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The Battalion

The Student News Site of Texas A&M University - College Station

The Battalion

The Student News Site of Texas A&M University - College Station

The Battalion

Junior G Wade Taylor IV (4) covers his face after a missed point during Texas A&Ms game against Arkansas on Feb. 20, 2024 at Reed Arena. (Jaime Rowe/The Battalion)
When it rains, it pours
February 24, 2024
Ali Camarillo (2) waiting to see if he got the out during Texas A&Ms game against UIW on Tuesday, Feb. 20, 2024 at Olsen Field. (Hannah Harrison/The Battalion)
Four for four
February 20, 2024
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Items from Lt. Col. David Michael Booth, Class of 1964, on display at the Muster Reflections Display in the Memorial Student Center on Wednesday, April 17, 2024. (Chris Swann/The Battalion)
Muster Reflections Display held ahead of ceremony
Hilani Quinones, Assistant News Editor • April 18, 2024

Until April 21, visitors can view personal memorabilia from fallen Aggies who will be honored at the 2024 Muster Ceremony. The Aggie Muster...

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Julia Cottrill (42) celebrating a double during Texas A&Ms game against Southeastern Louisiana on Thursday, Feb. 22, 2024 at Davis Diamond. (Hannah Harrison/The Battalion)
Muffled the Mean Green
Shanielle Veazie, Sports Writer • April 17, 2024

Early pitching woes gave Texas A&M softball all the momentum needed to defeat the University of North Texas, 11-1, in a matchup on Wednesday,...

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The Highway 6 Band performs while listeners slow dance at The Corner Bar and Rooftop Grill on Sunday, March 24, 2024. (Chris Swann/The Battalion)
'Life is a Highway' (6 Band)
Amy Leigh Steward, Assistant Life & Arts Editor • April 17, 2024

It starts with a guitar riff. Justin Faldyn plays lead, pulling rock and blues out of the strings.  After a beat, comes the beat of the drums,...

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Think your music taste somehow makes you different? Opinion writer Isabella Garcia says being unique is an illusion. (Photo by Kyle Heise/The Battalion)
Opinion: The myth of uniqueness
Isabella Garcia, Opinion Writer • April 16, 2024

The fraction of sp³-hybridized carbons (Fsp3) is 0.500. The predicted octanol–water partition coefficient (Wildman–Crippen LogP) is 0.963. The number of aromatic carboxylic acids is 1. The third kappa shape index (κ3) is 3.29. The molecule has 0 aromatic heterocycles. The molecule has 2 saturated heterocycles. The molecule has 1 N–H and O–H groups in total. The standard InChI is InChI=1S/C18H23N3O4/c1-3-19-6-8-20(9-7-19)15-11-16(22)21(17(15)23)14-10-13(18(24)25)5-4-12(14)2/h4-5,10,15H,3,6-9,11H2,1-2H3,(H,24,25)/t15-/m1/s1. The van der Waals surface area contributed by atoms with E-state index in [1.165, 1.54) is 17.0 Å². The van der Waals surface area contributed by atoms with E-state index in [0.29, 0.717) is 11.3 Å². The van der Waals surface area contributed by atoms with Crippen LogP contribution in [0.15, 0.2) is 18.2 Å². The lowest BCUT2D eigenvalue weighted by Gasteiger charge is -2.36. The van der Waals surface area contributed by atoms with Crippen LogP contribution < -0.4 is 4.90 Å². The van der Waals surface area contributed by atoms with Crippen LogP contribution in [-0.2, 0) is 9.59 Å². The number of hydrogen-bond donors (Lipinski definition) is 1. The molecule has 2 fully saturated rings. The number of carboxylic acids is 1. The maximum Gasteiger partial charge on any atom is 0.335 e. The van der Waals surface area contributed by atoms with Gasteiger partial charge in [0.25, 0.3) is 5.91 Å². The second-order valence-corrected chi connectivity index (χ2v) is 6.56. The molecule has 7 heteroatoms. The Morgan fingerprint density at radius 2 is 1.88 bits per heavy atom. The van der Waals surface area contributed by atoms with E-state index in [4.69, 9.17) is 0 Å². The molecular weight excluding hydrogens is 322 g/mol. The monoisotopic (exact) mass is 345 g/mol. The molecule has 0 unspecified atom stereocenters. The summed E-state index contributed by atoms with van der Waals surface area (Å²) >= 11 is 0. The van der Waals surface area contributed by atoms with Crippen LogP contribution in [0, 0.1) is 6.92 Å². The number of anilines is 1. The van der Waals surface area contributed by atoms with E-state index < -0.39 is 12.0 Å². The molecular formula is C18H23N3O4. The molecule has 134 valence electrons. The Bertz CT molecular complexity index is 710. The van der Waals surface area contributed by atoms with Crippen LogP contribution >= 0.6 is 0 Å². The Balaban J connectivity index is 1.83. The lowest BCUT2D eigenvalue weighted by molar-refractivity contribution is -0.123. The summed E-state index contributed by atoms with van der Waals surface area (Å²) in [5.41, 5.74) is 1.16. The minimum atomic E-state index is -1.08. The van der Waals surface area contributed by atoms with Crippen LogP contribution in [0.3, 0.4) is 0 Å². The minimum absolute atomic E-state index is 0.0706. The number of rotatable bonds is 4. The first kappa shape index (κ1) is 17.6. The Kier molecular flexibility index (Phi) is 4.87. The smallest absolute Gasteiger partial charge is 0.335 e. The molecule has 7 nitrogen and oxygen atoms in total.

You’re basic. It’s thought that the term “basic bitch” originated from a 2009 video of Lil Duval standing on a toilet in front of...

Estrada highly qualified

Who is Miguel Estrada? Born in Honduras, he immigrated to the United States with his family at age 15, and at 17 he was accepted into Columbia College where he graduated magna cum laude. He later graduated magna cum laude from Harvard Law School. He has clerked for Supreme Court Justice Anthony Kennedy, and as a constitutional lawyer, he has argued 15 cases before the High Court. Before joining the Washington, D.C. firm of Gibson, Dunn and Crutcher, where he is currently a partner, he served as assistant to the solicitor general under the Clinton administration. Yet Miguel Estrada, the man who undoubtedly possesses the quintessential immigrant story, is now considered unqualified to judge appellate cases by New York Sen. Charles Schumer and the more than 40 Democrats who are presently filibustering his nomination to the Senate. This is an unprecedented, over-politicized debate that Democrats are senselessly spearheading.
The Fox News Web site reported that Democrats are filibustering because Estrada has not provided enough information on his views or his judicial record to give them an accurate estimate as to what his performance would be if approved for the federal bench. Clearly, a nominee such as Estrada must provide sufficient information regarding his background so that senators may feel confident in their vote.